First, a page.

Hiking is one of the best low-impact workouts that offer numerous physical and mental benefits. Besides checking out the incredible scenery on your own or with loved ones, you can also prevent anxiety and osteoporosis by staying fit.
However, hiking is different from walking on a treadmill because it can be unpredictable and risky. Even though this makes the activity so much fun, here are some hiking tips for beginners to keep you safe to have a successful trek.
1. Hiking Tips for Beginners When Choosing a Trail
When choosing hiking trips, make sure to pick a shorter trail than the distance you can manage on a regular road or level paved surface. This is essential because your body may not be equipped enough to keep walking on an elevation you are unfamiliar with. Hiking trails are never straight and level paths.
You will come across different levels of elevation that could test your fitness limits. To be safe, always start with a beginner’s trail and ask a friend to accompany you. This way, you may not feel too overwhelmed if you are lost.
When you get physically used to climbing steeper paths eventually, you can then challenge yourself to go on harder trails without suffering from exhaustion.
Aim to reach an excellent lunch spot like a lake or a peak with incredible views to motivate yourself. Then you can take some amazing photos to post on social media and convince others to join you next time.
2. Keep Checking the Weather
Even if weather reports before your hiking trips confirm that your day will be sunny and pleasant, you should always keep checking even hours before you get to the location. This is because the weather is always unpredictable, and you should never leave anything to chance.
Keeping an eye on the weather consistently beforehand will also help you plan what to wear hiking, so you are never left in an uncomfortable situation like wearing the wrong boots to trek on mud.
3. Tell People Where You Will Be
Remember how scary it was watching the movie “127 Hours” with James Franco where he had to cut off his own arm when things went wrong? This was based on a true story when Aron Ralston went on a solo hike deep in the Canyonlands National Park in Utah.
Ralston suffered a traumatic hiking accident and had to take drastic steps to survive. Therefore, it is necessary to let people know where you are, so they know where to find you if you are in trouble.
Tell a friend or family member when you will be back home, and they can call for help if you are late. Give them an estimated time to allow for a slow hike if you fall in love with the views and decide to take more photos or have a sore ankle causing delays. Make sure your phone is charged fully so you can call or text emergency services if anything goes wrong.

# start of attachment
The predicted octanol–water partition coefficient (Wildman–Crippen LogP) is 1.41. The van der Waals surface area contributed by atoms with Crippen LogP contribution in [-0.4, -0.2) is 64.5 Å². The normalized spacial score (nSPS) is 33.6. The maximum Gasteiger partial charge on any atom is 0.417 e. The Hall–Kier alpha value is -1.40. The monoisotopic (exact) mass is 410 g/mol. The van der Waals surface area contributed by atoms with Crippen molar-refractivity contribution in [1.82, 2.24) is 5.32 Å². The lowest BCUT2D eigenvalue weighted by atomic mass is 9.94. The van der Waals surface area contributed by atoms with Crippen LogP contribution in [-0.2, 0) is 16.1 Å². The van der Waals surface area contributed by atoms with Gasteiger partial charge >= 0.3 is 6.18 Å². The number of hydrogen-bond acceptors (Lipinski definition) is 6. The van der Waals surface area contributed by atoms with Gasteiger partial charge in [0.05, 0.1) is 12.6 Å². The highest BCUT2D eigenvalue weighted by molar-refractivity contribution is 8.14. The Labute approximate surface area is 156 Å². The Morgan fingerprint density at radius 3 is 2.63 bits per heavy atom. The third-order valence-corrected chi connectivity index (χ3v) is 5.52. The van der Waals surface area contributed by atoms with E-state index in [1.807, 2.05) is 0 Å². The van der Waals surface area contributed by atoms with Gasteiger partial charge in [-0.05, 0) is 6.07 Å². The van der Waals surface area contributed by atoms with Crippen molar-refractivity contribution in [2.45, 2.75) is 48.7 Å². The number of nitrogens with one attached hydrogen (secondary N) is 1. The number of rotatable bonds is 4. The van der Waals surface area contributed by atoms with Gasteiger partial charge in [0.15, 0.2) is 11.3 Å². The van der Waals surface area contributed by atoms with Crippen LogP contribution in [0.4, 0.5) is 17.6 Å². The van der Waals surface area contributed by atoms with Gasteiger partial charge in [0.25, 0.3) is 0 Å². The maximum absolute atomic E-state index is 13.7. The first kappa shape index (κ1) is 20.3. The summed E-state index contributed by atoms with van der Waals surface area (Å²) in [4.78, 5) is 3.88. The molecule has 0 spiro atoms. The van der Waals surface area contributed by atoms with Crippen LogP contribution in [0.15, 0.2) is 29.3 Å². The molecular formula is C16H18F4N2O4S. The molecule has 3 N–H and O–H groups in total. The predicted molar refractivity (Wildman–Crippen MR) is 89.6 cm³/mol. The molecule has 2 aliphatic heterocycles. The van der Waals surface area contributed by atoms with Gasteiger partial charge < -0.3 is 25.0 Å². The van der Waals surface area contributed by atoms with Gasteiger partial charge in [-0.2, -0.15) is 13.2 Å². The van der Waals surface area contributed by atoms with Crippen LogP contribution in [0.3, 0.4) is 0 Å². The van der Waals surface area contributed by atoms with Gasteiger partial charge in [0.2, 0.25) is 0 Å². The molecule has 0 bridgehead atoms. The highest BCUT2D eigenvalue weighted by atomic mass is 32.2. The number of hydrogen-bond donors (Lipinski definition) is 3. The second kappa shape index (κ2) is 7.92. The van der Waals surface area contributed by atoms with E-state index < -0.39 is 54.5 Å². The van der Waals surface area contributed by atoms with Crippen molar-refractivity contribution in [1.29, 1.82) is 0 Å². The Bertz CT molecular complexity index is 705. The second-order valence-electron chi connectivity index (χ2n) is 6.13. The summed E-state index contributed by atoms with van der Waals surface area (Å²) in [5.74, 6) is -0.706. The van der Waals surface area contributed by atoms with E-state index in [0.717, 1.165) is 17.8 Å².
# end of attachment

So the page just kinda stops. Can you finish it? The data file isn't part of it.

4. What to Wear Hiking
To avoid your hiking trips being ruined by painful feet, you should always invest in high-quality socks and boots. If you have brand new shoes, make sure you spend some time breaking them in before going on a trail.
Wool and synthetic socks will keep you warm instead of cotton, and you should always bring extras if you step in a puddle when it rains.
You should avoid wearing cotton because it can get damp. Wear synthetic layers that will wick moisture to keep you warm. The best hiking jackets are windbreakers because then you can stay extra warm and cozy during your hike without feeling clammy.
Stay away from jeans because they cause chafing and retain moisture in cold weather. Even during a summer hike, they can make you sweat like crazy.
Buy yourself a comfortable pair of rain pants with some leggings or thermals underneath. If you want to wear t-shirts, make sure that they support your backpack’s weight, especially where the straps rub against your skin.
5. What to Bring Hiking
When it comes to hiking equipment, always keep it light and carry only the essentials. The most essential things you need are navigation maps or systems, sunscreen, extra clothes for insulation, a flashlight, a first-aid kit, and lighters or waterproof matches with plenty of food and water.
You do not need to overstuff your backpack and can find light versions of these items. For example, instead of a large container of sunscreen, you can opt for travel-size tubes. The best snacks to pack are jerky, nuts, and energy bars that you can eat very easily on the trail.
You can also pack a sandwich for a picnic lunch when you stop at a beautiful lookout point. Carry at least two or three liters of water for the day, depending on the intensity and length of your hike. Lastly, bring some insect repellent, toilet paper, and hand sanitizer so you can stay clean as much as possible.
6. Take Your Time
You should never rush a hike, even if powering through makes you feel heroic. Always pace yourself so you can feel energized by the end of the day without sore muscles and cramps.
If you are completely new to hiking, you should avoid the temptation to use all your energy going up steep terrains. Otherwise, you risk burning out too soon and will not have the motivation to complete the hike. Pay attention to how you feel every half hour and take plenty of stops to rest your muscles while grabbing a quick bite or some water.
Have the Best Adventure
Everyone feels a little nervous while organizing their first hike. However, these hiking tips for beginners are a great start so you can have a safe and fun trek. Trust your instincts, and you will get addicted to amazing outdoor adventures in no time. Check out some of our other posts for more exciting experiences and travel tips.